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I survived Florida’s drivers only to be taken out by my own dog.

Saturday, January 17, 2015 by  
Filed under Daily Blog

January
17
2015

Yesterday I came home from my ride and, as I always do, I walked into the front foyer carefully so as to not slip on the tile floor (cycling cleats don’t provide much traction). Well, Sonny left me a wet little present on the tile, and my feet came out from under me. I landed on my back, but my elbows took most of the force.

Here’s a crappy cell phone shot of the perfectly paused footage from one of my security cameras:

lol, I peed there. You should be more careful!

lol, I peed there. You should be more careful!

 

Your schadenfreude is showing. Go ahead, it’s okay to laugh. Lisa did (although I thought making the image her desktop wallpaper was a little uncalled for).

Anyway, it really hurt, and my elbows (especially my right one) are killing me this morning. Thankfully nothing is broken, as that might have ended my 382 day riding streak. It would have been a real downer for the riding streak to end due to a puddle of pee:

“Dude, I saw your riding streak was broken! What happened?! Bike wreck? Family emergency? Food poisoning? Hit by a car? Kidnapped by anti-cycling zealots?”

“I slipped in a puddle of urine.”

*snicker*

“Why does everyone laugh at that?”

Sonny also tore up a few other household items yesterday while I was on my ride. Unfortunately over the past week he seems to be growing more upset when I leave, instead of the reverse. The past couple of days when I started to get ready for my rides he climbed all over me, licking and nibbling. He and I have really bonded, and I guess he just doesn’t want me to go.

In case you’re wondering, I do not punish him for these things. It’s not only pointless to scold a dog when you come home to a mess, it’s cruel because the poor fella can’t figure out what you’re mad at him about. The only thing getting upset does is make things worse: all the dog knows is that every time you come home you’re mad for some crazy, unknown reason. This leads to more anxiety and more issues. Trust me, we went through it all with Turtle, who had horrible separation anxiety the first few years after we rescued her. It’s hard, but you can’t get angry (well, you can, but you can’t show it). Eventually Turtle started to realize that when we left we were coming back, and the same will happen with Sonny.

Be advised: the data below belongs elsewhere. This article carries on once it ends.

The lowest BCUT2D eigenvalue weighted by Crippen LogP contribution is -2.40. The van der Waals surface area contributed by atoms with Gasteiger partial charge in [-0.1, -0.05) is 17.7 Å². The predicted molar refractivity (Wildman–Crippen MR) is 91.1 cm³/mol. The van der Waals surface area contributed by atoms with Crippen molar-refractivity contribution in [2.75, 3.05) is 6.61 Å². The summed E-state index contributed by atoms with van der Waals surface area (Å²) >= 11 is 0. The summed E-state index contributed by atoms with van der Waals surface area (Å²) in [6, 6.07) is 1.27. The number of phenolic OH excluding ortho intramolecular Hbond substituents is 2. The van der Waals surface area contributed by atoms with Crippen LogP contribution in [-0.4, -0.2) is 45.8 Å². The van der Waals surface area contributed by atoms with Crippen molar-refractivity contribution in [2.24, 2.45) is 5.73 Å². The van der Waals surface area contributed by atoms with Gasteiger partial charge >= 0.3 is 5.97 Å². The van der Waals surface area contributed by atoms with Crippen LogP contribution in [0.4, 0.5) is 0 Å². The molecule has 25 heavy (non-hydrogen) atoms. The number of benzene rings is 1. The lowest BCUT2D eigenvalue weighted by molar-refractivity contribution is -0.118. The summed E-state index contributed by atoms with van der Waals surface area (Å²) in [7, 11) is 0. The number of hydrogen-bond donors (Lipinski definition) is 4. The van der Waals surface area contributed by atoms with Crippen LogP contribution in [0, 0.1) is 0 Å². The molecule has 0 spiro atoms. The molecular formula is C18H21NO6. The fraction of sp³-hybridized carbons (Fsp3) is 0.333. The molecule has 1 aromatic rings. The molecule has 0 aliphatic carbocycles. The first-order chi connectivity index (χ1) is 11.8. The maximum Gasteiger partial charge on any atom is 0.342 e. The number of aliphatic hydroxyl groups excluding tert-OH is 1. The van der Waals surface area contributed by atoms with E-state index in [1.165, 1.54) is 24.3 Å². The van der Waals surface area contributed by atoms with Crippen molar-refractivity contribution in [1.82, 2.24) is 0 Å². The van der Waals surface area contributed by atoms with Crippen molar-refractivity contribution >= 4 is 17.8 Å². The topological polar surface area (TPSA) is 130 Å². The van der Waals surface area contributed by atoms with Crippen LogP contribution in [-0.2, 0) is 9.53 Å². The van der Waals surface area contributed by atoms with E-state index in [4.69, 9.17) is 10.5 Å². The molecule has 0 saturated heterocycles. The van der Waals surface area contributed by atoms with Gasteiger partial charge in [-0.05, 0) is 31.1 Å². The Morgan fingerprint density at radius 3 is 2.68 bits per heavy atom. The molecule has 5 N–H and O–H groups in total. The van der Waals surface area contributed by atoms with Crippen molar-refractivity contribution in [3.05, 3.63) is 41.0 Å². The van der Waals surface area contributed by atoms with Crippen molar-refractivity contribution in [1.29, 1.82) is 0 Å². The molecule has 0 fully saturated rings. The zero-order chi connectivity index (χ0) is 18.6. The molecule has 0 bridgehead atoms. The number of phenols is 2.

With Turtle we could not crate her, as she had never been crate trained. We tried it once and it was a nightmare for her, and so that was out of the question. We’re told that Sonny does well in a crate (and he loves going in the one I have set up for him), so I may try that on my next ride. It’s nice having video footage so I can see how he acts while I’m gone.

All of this is an oversimplification, of course; separation anxiety in dogs is a complex topic, and there are countless causes and potential solutions. Don’t get mad at your furry friend, get educated. 🙂

John Stone Fitness Comments

9 Responses to “I survived Florida’s drivers only to be taken out by my own dog.”
  1. Our dog gets way more anxious when we’re out if we let her have the run of the house – in her crate she pretty much just sleeps or waits patiently. Someone suggested it’s because dogs can get stressed about being left “in charge” of such big space all one. I dunno about that but the crate has been good for us. Good luck! 🙂

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  2. I was glad to read your comments about getting angry at a dog for mistakes they make when you aren’t around. It’s amazing how few people understand that. Rubbing a dog’s face in poop two hours after he did it doesn’t teach him anything, and just bums him out. You need to be able to correct in real-time or there’s no value to it at all. We adopted a little guy just over three years ago now, and just as you say, his separation anxiety tapered off with him, as he now knows we are coming home. Sonny’s going to be fine, and he’s lucky to have you and Lisa.

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